FSTT: Embracing future of industry training
Published in Funeralcare magazine, September 2019
By Kay Paku, trustee, Funeral Service Training Trust
“Check with us first” is the message from FSTT Chair John Schipper to the industry. The rumour mill has been working overtime with regard to the future delivery of our diploma programmes. You can be assured that we represent everyone in the industry – from individuals to companies – regardless of their professional affiliations. As the owners of the qualifications, we are committed to ensuring that both programmes are developed and delivered to the highest possible standards.”
The Funeral Service Training Trust of New Zealand (FSTT) is the Industry Training Organisation (ITO) for the funeral industry. It was among the first to be accredited when ITOs were created in the early 1990’s. They have an ongoing responsibility to implement and review current and future training modules and programmes that reflect and meet the demands of industry and society.
FSTT runs seminars and awards Training Hour Credits for people to maintain practising certificates in funeral directing and embalming. Its primary responsibility is to oversee the national qualifications in Funeral Service, by registering unit standards on the national framework and by arranging the delivery of the qualifications.
WelTec’s recent announcement that they would not be delivering the qualifications from 2020 comes amid widely publicised financial problems, and Education Minister Chris Hipkins’ review of vocational education.
WelTec’s decision has been strongly influenced by current vocational education and training reforms focusing on “pathway” programmes – those that lead to improved employment opportunities. This leaves the funeral profession – together with those offering apprenticeships – in an invidious position because our students must already be employed in order to safely enter into our programmes.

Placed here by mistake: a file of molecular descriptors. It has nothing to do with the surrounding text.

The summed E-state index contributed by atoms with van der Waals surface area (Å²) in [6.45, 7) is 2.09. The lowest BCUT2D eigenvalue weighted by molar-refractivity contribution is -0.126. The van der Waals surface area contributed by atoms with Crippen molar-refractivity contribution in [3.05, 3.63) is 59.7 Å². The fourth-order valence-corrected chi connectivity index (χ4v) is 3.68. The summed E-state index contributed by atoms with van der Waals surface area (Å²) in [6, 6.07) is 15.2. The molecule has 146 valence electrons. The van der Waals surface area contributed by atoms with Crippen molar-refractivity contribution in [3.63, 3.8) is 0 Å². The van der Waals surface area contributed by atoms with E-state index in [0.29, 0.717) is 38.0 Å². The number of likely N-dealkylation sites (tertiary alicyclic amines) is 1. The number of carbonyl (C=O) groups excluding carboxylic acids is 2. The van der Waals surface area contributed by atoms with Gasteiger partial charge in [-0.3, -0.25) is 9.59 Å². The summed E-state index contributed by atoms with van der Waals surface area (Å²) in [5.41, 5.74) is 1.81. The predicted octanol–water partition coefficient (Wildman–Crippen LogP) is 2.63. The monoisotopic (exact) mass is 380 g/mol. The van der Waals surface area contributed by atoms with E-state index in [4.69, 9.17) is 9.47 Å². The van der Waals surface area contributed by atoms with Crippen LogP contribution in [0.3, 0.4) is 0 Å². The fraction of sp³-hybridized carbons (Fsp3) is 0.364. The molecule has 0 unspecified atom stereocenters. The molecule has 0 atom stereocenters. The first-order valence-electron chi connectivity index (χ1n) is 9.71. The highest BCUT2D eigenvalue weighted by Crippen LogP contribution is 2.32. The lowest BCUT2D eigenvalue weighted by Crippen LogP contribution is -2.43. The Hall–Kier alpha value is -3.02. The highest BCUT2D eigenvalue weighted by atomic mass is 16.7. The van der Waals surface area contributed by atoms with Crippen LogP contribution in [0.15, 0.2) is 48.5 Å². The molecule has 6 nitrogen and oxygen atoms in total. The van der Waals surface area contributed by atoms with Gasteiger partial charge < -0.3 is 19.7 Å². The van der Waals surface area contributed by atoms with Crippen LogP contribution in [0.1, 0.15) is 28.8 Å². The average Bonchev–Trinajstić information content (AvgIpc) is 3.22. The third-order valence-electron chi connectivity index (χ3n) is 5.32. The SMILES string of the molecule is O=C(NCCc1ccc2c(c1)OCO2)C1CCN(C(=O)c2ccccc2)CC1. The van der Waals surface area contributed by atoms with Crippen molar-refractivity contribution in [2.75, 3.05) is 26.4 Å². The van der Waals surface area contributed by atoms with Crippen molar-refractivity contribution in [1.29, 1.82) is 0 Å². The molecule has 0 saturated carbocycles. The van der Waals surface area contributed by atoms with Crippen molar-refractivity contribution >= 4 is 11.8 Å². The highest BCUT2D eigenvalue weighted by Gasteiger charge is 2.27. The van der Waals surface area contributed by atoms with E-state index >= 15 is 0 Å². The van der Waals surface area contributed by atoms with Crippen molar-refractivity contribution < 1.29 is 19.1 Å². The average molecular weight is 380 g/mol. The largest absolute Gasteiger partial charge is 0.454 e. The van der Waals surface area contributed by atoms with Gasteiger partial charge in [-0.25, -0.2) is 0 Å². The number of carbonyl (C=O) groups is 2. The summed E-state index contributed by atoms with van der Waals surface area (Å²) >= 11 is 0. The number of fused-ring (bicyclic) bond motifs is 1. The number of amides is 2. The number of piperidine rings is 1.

The next stage of the Government’s move toward a unified vocational education system was announced on 1 August 2019. Among the main changes are plans to:
· Create Workforce Development Councils (WDCs): Around four to seven industry-governed bodies, to give industry greater leadership across vocational education.
· Establish Regional Skills Leadership Groups (RSLGs): These would provide advice about the skills needs of their regions to the Tertiary Education Commission, WDCs, and local vocational education providers.
· Create the New Zealand Institute of Skills & Technology (NZIST): A unified, sustainable, public network of regionally accessible vocational education, bringing together the existing 16 institutes of technology and polytechnics (ITPs).
The Government says the reform will “allow learners to study for qualifications delivered throughout New Zealand, with greater assurance that they meet industry-approved standards, and with high-quality teaching and learning support.”
They have gone on to say that these changes cannot be achieved without significant changes to all parts of the existing vocational education sector. This will result in a number of changes for those working within current ITOs.
FSTT, as the ITO for funeral service, has contacted the Industry Training Federation (ITF) regarding the Government’s policy around the future of ITO's. The ITF represented our interests at a meeting in Wellington in August, strongly pointing out to the Government that they are not fully engaging with all ITOs.
Last month, the FSTT Board met with representatives from the Tertiary Education Commission (TEC) and the New Zealand Qualifications Authority (NZQA) for advice on how to proceed in the light of the vocational education review and the need to identify a new provider. All parties stressed that this is a process that will take some time to develop, and that calling for submissions from future providers is some considerable distance away.
Of immediate concern are unsettling rumours around students’ ability to complete their current programmes of study.
WelTec have assured FSTT that current students will complete their programme of study and qualify to graduate at its conclusion. As a precaution, however, FSTT has developed a contingency plan should WelTec’s staffing troubles come to fruition.
It is essential FSTT takes the time to continue the current review of both qualifications and their delivery. This includes, but is not limited to, looking at whether the current course credits are adequate, revising course content, and looking into concerns around supervision and programme entry criteria.
FSTT is committed to taking the next year to redevelop the courses and select a new provider to deliver the diploma programmes in 2021.
John Schipper: “We have not, and will not, be selecting a provider until the qualification and delivery reviews we are currently engaged in have been completed, and a comprehensive memorandum of understanding has been developed. This will involve extensive consultation with you, our stakeholders.”